Near Chionoecetes opilio. Carapace a little wider than long (length measured to tip of rostral teeth). The spines in the row leading from the pterygostomial region backward to the branchial region become suddenly larger, the last three or four spines being of considerable size; in opilio these spines do not increase notably in size. Several other prominences of the antero-lateral regions are spinous instead of tuberculous. Outer orbital tooth curved more strongly inward than in opilio, rostral teeth narrower, interspace wider. Spines of legs longer.
Description: The branchial regions are more depressed than in opilio, and in consequence the width is greater; the width exceeds the length, while in opilio the width is subequal to the length. The inclined subtriangular facet of the anterior branchial region is steeper, higher and shorter than in opilio; the highest point is marked by a spine, instead of a tubercle; in opilio, there are no dorsal spines, that is, none above those in the submarginal row. In Chionoecetes bairdi the last (posterior) three or four spines of the pterygostomial-branchial row are notably enlarged; also the outermost of the prominences in the transverse branchial row is spinous or spinulous. The whole animal is rougher than in Chionoecetes opilio. The carapace is narrower across the orbits, the outer orbital teeth are bent inward more; the median emargination of the front is wider and the teeth narrower and with less arched margins, than in opilio. The lateral margins of the crapace is deeply scalloped, this character alone serves to distinguish very young specimens (10 mm and under) from the allied species. Chelipeds and legs more coarsely and abundantly spinous than in the allied species. Male abdomen with sides a little more concave, terminal segment with its free edge more arched, the segment less invaginated in the preceeding segment. (Rathbun, 1925)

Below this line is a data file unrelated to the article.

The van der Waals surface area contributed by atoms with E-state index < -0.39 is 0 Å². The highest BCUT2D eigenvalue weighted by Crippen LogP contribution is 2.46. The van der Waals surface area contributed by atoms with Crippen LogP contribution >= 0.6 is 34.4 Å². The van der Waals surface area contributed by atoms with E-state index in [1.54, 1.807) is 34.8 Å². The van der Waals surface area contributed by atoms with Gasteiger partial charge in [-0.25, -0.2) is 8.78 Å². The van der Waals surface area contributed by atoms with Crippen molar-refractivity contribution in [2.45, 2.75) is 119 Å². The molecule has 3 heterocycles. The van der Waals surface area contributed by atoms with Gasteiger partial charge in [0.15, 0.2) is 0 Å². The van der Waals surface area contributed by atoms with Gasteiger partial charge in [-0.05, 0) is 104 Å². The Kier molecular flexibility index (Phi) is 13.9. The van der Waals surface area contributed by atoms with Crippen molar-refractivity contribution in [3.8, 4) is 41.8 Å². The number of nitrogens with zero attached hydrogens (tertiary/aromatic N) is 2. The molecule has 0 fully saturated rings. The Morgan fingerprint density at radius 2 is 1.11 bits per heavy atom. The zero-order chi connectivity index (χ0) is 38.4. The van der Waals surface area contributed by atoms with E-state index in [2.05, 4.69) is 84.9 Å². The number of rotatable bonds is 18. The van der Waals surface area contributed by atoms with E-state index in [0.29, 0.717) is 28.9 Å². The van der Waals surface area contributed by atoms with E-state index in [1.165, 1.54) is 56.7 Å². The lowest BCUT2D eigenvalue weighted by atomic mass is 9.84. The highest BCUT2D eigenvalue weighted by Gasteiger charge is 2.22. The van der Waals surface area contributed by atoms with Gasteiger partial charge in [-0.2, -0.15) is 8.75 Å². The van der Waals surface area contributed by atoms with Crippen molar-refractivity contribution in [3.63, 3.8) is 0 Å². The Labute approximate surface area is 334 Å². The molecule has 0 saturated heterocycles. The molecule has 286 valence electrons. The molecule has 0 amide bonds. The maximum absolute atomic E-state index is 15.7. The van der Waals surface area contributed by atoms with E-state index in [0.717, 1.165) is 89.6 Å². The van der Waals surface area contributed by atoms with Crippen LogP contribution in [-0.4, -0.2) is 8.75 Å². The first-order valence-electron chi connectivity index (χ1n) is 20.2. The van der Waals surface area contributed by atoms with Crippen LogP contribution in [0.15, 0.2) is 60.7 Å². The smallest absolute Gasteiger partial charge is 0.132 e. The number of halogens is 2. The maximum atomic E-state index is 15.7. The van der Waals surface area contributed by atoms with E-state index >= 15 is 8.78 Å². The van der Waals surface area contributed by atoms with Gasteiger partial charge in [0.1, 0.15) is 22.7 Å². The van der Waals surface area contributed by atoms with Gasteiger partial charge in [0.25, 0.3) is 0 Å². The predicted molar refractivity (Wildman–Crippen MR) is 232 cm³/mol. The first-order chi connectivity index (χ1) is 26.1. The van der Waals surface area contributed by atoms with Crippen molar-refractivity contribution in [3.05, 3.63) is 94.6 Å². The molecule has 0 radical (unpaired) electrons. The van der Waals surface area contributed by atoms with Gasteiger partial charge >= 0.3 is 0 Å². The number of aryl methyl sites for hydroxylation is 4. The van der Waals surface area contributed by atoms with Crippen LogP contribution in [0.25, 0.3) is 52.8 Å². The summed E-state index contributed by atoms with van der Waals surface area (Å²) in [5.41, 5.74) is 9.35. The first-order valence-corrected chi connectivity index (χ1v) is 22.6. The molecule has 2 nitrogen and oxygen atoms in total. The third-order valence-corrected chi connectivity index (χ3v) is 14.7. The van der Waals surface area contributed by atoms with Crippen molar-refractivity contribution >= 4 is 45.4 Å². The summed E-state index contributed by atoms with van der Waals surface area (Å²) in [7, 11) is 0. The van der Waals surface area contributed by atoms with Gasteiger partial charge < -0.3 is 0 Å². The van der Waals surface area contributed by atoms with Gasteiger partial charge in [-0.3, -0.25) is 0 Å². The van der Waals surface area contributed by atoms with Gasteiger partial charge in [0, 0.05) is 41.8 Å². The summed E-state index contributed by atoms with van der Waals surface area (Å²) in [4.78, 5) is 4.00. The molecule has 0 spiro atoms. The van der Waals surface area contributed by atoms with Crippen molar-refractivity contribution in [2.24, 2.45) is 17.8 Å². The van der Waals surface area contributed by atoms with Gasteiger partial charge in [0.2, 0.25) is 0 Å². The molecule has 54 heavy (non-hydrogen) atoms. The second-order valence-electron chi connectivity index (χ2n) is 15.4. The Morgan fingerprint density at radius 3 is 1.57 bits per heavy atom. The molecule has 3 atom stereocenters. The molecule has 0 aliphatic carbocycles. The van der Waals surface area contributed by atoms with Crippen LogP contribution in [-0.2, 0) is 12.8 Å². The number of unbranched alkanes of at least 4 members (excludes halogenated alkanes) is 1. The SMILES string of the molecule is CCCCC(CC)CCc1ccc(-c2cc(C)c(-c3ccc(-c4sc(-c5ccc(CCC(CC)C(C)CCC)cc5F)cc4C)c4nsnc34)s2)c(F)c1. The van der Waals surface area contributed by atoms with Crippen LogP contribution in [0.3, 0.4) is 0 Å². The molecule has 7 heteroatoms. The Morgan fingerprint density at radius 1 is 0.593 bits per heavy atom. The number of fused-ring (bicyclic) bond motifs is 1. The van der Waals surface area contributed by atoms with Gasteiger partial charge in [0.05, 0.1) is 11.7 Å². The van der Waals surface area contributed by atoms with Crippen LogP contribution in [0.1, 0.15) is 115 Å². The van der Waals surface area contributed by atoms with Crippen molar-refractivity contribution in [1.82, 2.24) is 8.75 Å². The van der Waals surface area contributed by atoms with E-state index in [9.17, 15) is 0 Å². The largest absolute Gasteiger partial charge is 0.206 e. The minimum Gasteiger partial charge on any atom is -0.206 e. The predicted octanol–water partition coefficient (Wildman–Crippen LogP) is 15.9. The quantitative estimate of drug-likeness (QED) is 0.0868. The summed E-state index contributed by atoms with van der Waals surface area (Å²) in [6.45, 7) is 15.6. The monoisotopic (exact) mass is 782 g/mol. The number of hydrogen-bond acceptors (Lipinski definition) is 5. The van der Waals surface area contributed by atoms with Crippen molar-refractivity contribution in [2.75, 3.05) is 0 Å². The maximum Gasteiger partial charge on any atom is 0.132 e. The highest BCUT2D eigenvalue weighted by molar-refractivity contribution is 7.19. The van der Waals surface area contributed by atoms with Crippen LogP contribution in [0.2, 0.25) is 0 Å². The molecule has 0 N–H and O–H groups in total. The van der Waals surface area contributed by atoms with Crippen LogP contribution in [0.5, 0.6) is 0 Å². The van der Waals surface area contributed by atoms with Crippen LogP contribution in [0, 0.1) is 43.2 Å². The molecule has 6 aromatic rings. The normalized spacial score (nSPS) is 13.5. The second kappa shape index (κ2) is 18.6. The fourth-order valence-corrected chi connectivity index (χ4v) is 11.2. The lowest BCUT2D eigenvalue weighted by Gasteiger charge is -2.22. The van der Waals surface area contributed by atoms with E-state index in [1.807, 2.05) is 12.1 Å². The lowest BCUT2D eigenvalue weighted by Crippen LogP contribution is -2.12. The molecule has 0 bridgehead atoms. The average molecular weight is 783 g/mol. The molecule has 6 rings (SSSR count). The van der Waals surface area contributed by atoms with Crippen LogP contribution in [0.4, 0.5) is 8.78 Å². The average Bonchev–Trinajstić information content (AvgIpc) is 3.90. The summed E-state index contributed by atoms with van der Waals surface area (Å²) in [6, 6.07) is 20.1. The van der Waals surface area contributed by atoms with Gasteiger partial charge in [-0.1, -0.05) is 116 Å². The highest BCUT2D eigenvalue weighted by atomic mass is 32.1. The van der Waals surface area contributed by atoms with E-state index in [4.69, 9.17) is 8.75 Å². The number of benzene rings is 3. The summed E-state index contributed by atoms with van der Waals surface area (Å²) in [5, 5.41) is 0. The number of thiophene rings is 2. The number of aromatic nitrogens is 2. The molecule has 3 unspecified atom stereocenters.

Type locality: British Colombia.
Range: Japan - Funka Bay, off Noboribetsu, off Hiroo, off Kitami, off Hirono, and off Kushiro, Hokkaido (Komai et al., 1992); Bering Sea; Bristol Bay (Miyake, 1983); Aleutian Islands; Alaska; British Colombia.